Most Christmases are just us hanging out. Between the candy canes and the eggnog, nobody is really interested in a full sit down meal. Instead, we eat snacky foods: cheese and crackers, shrimp cocktail, leftover yummy French Onion Soup.
Hard to believe, but my husband has been home for a week now. We head up to PA and NJ tomorrow, and the food will be out of my hands for a bit. When we get back, I'll be making him Cowboy Chili and Kells Guinness Meatballs.
And more Filet Mignons.
Thursday, December 24, 2009
This article brought me to tears. If you read only one Santa story this year, read this one. The best part is at the end.
(It is 90% safe to read out loud to your husband with children present: bottom half of Page 2 should be previewed first.)
Wednesday, December 23, 2009
Tuesday, December 22, 2009
"Candy? Carols? What happened to the penitential season of Advent?"
"I've been doing penance for 6 months," I protested.
"And, seriously, you didn't leave him any shopping to do for you?"
"He wasn't supposed to be home until the 28th!"
"You are going to bake cookies, right?" Not having Christmas cookies is a mortal sin in our world.
"Good grief, woman! I'll get to it. Eventually."
Mental note: little sisters scrutinize blog posts more harshly than the average reader.
Monday, December 21, 2009
"No." I said.
"The kids are all done?"
"Of course," I assured him.
"But what about you?" he persisted.
"I have stuff," I said, vaguely casting my mind about to recall what that might be. He would feel terrible if I wasn't the very last person left opening presents on Christmas morning. My pile has to be the biggest one. I think I took care of that.
But I don't really care. The snow has been wonderful, and the kids are all hyped up about that, but that's all they seem excited about. How many more days until Christmas? Most years, it seems, the kids are losing it at this point: four.more.days. And moms, too. That long to-do list: cookies, cleaning, shopping, wrapping, stamping and mailing: only four more days!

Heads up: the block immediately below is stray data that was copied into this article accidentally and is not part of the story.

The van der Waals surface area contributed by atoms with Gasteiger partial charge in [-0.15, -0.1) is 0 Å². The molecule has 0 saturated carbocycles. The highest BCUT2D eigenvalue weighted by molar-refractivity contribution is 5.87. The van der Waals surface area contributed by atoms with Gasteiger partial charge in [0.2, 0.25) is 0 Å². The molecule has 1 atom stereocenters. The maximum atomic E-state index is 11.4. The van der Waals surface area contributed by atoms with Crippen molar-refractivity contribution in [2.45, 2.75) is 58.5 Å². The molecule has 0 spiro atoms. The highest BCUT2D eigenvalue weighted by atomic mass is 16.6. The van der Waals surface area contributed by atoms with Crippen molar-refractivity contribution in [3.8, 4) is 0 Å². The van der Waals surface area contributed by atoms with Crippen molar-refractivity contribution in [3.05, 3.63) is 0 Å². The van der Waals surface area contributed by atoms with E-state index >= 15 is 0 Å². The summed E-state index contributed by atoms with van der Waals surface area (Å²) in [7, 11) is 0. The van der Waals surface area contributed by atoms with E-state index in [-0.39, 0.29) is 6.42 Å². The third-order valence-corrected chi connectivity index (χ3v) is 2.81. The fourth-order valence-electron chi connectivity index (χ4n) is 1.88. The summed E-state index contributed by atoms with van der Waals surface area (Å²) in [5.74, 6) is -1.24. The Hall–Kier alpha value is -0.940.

But in this house, Christmas is already here. Not the gifts. We've not had a single present exchanged, not even little things Daddy might have brought home from overseas. The cookies aren't made yet. We'll get to it eventually, I suppose. The tree isn't decorated: that's for Christmas Eve anyway. Only a fraction of our house decorations are up, and I really don't care.
We've been drinking eggnog and playing carols on iTunes. We've been relaxing and enjoying days off work and school. We've been eating lovely meals and snacking on candy.
We're together. Our hearts are full.
What thing could he possibly buy that would make this better?
Saturday, December 19, 2009
His plane was already here! It was not yet assigned to a gate.
I tried to get in a line to talk to an airline rep, but she announced that this was not a line to talk to her. Talk to the hand, folks.
We went upstairs to ticketing. The line was enormous. People were anxious and frustrated because a HUGE storm was heading this way, and they wanted to escape before getting stuck here. I can sympathize.
I left the kids in line and went over to the board again. A gate had been posted: seventeen. I pulled the kids out of line, and we went in that direction. I talked to the security man, and he told me that to get to the gate, I'd need a gate pass from that really long ticket line. But then he pointed to the hallway where the passengers would all come out, and suggested we just wait there (oh, you mean that spot right there with all those people standing and waiting?).
Checking the board, I saw that the plane was still not at the gate, so we walked just a bit down from that entry hallway to the big windows where, as luck would have it, we could see Gates 15, 17 and 19. There was a plane docked at 19, and another plane approaching. We watched it park - at 15. We waited.
Then Peter had to go to the bathroom, so I hauled everybody about 50 yards to the nearest one. When we got out, the boys who waited outside were hopping around: It's here!
We got to the hallway and joined the crowd. Passengers were just beginning to stream off. Lots of soldiers. I watched a young Private being greeted by his parents and some teen aged girls: sisters, I assumed. One girl took a picture, and the mom was crying. I was crying.
More people came off. No Bill. The kids started getting antsy. They moved farther and farther into the hallway to try to get that first glimpse. Still no Bill. I started to worry about what would happen if he wasn't on the flight. I didn't think I could face my kids' disappointment. Or mine.
Finally, there he was. I saw him before the kids did. Our eyes met, and he smiled.. "He's coming!" I told the kids who strained hard to see him over all these tall people who didn't seem to understand that whatever their errand or destination or business was, it was not nearly as important as this business of ours, this reunion, this welcome home.